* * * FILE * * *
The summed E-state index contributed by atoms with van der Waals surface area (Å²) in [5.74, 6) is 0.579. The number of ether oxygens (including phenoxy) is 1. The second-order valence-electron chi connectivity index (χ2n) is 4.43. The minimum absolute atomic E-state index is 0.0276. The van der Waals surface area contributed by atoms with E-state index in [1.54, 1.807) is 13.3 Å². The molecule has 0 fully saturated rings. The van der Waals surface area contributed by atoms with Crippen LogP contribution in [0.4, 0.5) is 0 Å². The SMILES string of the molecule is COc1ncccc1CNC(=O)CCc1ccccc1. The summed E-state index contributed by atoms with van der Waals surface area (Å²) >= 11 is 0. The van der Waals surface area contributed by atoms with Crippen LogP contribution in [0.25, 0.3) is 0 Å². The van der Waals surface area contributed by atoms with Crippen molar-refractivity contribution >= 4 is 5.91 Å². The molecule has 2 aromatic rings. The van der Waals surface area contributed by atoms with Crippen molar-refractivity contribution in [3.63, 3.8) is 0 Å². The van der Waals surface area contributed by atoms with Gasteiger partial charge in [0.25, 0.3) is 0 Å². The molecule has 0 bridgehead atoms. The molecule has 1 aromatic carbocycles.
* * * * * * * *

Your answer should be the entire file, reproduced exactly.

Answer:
The summed E-state index contributed by atoms with van der Waals surface area (Å²) in [5.74, 6) is 0.579. The number of ether oxygens (including phenoxy) is 1. The second-order valence-electron chi connectivity index (χ2n) is 4.43. The minimum absolute atomic E-state index is 0.0276. The van der Waals surface area contributed by atoms with E-state index in [1.54, 1.807) is 13.3 Å². The molecule has 0 fully saturated rings. The van der Waals surface area contributed by atoms with Crippen LogP contribution in [0.4, 0.5) is 0 Å². The SMILES string of the molecule is COc1ncccc1CNC(=O)CCc1ccccc1. The summed E-state index contributed by atoms with van der Waals surface area (Å²) >= 11 is 0. The van der Waals surface area contributed by atoms with Crippen LogP contribution in [0.25, 0.3) is 0 Å². The van der Waals surface area contributed by atoms with Crippen molar-refractivity contribution >= 4 is 5.91 Å². The molecule has 2 aromatic rings. The van der Waals surface area contributed by atoms with Crippen molar-refractivity contribution in [3.63, 3.8) is 0 Å². The van der Waals surface area contributed by atoms with Gasteiger partial charge in [0.25, 0.3) is 0 Å². The molecule has 0 bridgehead atoms. The molecule has 1 aromatic carbocycles.